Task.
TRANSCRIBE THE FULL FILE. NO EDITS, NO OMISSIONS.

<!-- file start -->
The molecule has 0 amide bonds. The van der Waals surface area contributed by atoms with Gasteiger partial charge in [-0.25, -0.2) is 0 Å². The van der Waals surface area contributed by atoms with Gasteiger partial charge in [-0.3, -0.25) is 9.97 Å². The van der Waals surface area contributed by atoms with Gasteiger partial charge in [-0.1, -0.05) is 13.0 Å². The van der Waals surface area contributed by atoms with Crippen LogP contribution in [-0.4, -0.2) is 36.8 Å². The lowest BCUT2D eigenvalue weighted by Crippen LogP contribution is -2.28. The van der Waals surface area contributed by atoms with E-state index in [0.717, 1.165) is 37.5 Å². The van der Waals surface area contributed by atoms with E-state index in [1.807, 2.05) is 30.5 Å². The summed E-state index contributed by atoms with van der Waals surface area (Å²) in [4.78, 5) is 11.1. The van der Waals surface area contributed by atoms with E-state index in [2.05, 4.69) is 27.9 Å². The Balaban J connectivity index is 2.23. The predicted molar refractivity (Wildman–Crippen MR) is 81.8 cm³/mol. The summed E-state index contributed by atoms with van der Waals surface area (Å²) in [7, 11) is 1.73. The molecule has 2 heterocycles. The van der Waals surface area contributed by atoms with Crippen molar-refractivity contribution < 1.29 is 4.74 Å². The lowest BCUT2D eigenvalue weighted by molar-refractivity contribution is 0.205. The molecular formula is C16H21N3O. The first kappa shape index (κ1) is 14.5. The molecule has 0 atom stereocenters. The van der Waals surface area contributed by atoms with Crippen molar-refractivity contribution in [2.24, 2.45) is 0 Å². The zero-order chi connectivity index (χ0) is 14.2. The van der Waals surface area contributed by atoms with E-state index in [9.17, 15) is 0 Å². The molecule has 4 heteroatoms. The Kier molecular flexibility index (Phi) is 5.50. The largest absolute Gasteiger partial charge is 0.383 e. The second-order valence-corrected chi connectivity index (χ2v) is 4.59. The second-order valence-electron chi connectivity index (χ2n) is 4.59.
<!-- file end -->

The molecule has 0 amide bonds. The van der Waals surface area contributed by atoms with Gasteiger partial charge in [-0.25, -0.2) is 0 Å². The van der Waals surface area contributed by atoms with Gasteiger partial charge in [-0.3, -0.25) is 9.97 Å². The van der Waals surface area contributed by atoms with Gasteiger partial charge in [-0.1, -0.05) is 13.0 Å². The van der Waals surface area contributed by atoms with Crippen LogP contribution in [-0.4, -0.2) is 36.8 Å². The lowest BCUT2D eigenvalue weighted by Crippen LogP contribution is -2.28. The van der Waals surface area contributed by atoms with E-state index in [0.717, 1.165) is 37.5 Å². The van der Waals surface area contributed by atoms with E-state index in [1.807, 2.05) is 30.5 Å². The summed E-state index contributed by atoms with van der Waals surface area (Å²) in [4.78, 5) is 11.1. The van der Waals surface area contributed by atoms with E-state index in [2.05, 4.69) is 27.9 Å². The Balaban J connectivity index is 2.23. The predicted molar refractivity (Wildman–Crippen MR) is 81.8 cm³/mol. The summed E-state index contributed by atoms with van der Waals surface area (Å²) in [7, 11) is 1.73. The molecule has 2 heterocycles. The van der Waals surface area contributed by atoms with Crippen molar-refractivity contribution < 1.29 is 4.74 Å². The lowest BCUT2D eigenvalue weighted by molar-refractivity contribution is 0.205. The molecular formula is C16H21N3O. The first kappa shape index (κ1) is 14.5. The molecule has 0 atom stereocenters. The van der Waals surface area contributed by atoms with Crippen molar-refractivity contribution in [2.24, 2.45) is 0 Å². The zero-order chi connectivity index (χ0) is 14.2. The van der Waals surface area contributed by atoms with E-state index in [9.17, 15) is 0 Å². The molecule has 4 heteroatoms. The Kier molecular flexibility index (Phi) is 5.50. The largest absolute Gasteiger partial charge is 0.383 e. The second-order valence-corrected chi connectivity index (χ2v) is 4.59. The second-order valence-electron chi connectivity index (χ2n) is 4.59.